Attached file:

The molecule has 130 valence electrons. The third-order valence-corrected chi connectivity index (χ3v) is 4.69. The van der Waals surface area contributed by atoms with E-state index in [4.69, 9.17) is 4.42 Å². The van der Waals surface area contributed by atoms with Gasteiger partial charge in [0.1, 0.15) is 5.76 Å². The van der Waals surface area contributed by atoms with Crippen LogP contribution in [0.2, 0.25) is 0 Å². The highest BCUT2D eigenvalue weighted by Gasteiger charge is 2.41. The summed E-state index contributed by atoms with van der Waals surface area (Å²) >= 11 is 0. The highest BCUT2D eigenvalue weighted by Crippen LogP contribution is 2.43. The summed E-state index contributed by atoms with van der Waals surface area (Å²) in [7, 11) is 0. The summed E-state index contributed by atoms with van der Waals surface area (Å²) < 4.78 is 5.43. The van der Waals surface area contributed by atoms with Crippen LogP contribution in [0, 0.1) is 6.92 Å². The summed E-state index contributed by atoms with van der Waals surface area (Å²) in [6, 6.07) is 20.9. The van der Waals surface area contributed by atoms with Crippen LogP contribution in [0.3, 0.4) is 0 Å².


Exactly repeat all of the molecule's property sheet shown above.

The molecule has 130 valence electrons. The third-order valence-corrected chi connectivity index (χ3v) is 4.69. The van der Waals surface area contributed by atoms with E-state index in [4.69, 9.17) is 4.42 Å². The van der Waals surface area contributed by atoms with Gasteiger partial charge in [0.1, 0.15) is 5.76 Å². The van der Waals surface area contributed by atoms with Crippen LogP contribution in [0.2, 0.25) is 0 Å². The highest BCUT2D eigenvalue weighted by Gasteiger charge is 2.41. The summed E-state index contributed by atoms with van der Waals surface area (Å²) >= 11 is 0. The highest BCUT2D eigenvalue weighted by Crippen LogP contribution is 2.43. The summed E-state index contributed by atoms with van der Waals surface area (Å²) in [7, 11) is 0. The summed E-state index contributed by atoms with van der Waals surface area (Å²) < 4.78 is 5.43. The van der Waals surface area contributed by atoms with Crippen LogP contribution in [0, 0.1) is 6.92 Å². The summed E-state index contributed by atoms with van der Waals surface area (Å²) in [6, 6.07) is 20.9. The van der Waals surface area contributed by atoms with Crippen LogP contribution in [0.3, 0.4) is 0 Å².